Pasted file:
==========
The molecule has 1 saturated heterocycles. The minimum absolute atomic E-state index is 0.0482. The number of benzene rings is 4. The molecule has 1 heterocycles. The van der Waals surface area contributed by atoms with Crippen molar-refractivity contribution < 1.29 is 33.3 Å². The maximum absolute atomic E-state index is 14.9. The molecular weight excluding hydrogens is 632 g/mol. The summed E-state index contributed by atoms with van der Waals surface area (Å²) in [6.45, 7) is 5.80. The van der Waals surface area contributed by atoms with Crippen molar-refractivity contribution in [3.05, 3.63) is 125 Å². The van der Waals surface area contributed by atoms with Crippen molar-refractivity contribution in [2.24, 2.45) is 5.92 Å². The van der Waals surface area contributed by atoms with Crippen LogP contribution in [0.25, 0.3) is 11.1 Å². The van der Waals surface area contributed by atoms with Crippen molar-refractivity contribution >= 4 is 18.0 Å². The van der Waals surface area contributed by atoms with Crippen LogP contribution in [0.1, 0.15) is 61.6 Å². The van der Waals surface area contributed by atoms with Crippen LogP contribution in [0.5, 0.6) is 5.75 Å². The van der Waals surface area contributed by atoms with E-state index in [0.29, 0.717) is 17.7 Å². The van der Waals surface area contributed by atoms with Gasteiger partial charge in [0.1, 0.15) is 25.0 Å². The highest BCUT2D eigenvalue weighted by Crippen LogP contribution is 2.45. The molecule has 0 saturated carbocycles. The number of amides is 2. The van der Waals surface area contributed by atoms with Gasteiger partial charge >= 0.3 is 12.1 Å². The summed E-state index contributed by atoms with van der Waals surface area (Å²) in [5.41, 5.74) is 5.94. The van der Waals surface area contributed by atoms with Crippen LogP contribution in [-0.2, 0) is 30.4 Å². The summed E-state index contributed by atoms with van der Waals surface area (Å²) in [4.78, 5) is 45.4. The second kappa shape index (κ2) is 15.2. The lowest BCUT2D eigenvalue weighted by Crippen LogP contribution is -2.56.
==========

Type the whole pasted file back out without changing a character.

The molecule has 1 saturated heterocycles. The minimum absolute atomic E-state index is 0.0482. The number of benzene rings is 4. The molecule has 1 heterocycles. The van der Waals surface area contributed by atoms with Crippen molar-refractivity contribution < 1.29 is 33.3 Å². The maximum absolute atomic E-state index is 14.9. The molecular weight excluding hydrogens is 632 g/mol. The summed E-state index contributed by atoms with van der Waals surface area (Å²) in [6.45, 7) is 5.80. The van der Waals surface area contributed by atoms with Crippen molar-refractivity contribution in [3.05, 3.63) is 125 Å². The van der Waals surface area contributed by atoms with Crippen molar-refractivity contribution in [2.24, 2.45) is 5.92 Å². The van der Waals surface area contributed by atoms with Crippen LogP contribution in [0.25, 0.3) is 11.1 Å². The van der Waals surface area contributed by atoms with Crippen molar-refractivity contribution >= 4 is 18.0 Å². The van der Waals surface area contributed by atoms with Crippen LogP contribution in [0.1, 0.15) is 61.6 Å². The van der Waals surface area contributed by atoms with Crippen LogP contribution in [0.5, 0.6) is 5.75 Å². The van der Waals surface area contributed by atoms with E-state index in [0.29, 0.717) is 17.7 Å². The van der Waals surface area contributed by atoms with Gasteiger partial charge in [0.1, 0.15) is 25.0 Å². The highest BCUT2D eigenvalue weighted by Crippen LogP contribution is 2.45. The molecule has 0 saturated carbocycles. The number of amides is 2. The van der Waals surface area contributed by atoms with Gasteiger partial charge >= 0.3 is 12.1 Å². The summed E-state index contributed by atoms with van der Waals surface area (Å²) in [5.41, 5.74) is 5.94. The van der Waals surface area contributed by atoms with Crippen LogP contribution in [-0.2, 0) is 30.4 Å². The summed E-state index contributed by atoms with van der Waals surface area (Å²) in [4.78, 5) is 45.4. The second kappa shape index (κ2) is 15.2. The lowest BCUT2D eigenvalue weighted by Crippen LogP contribution is -2.56.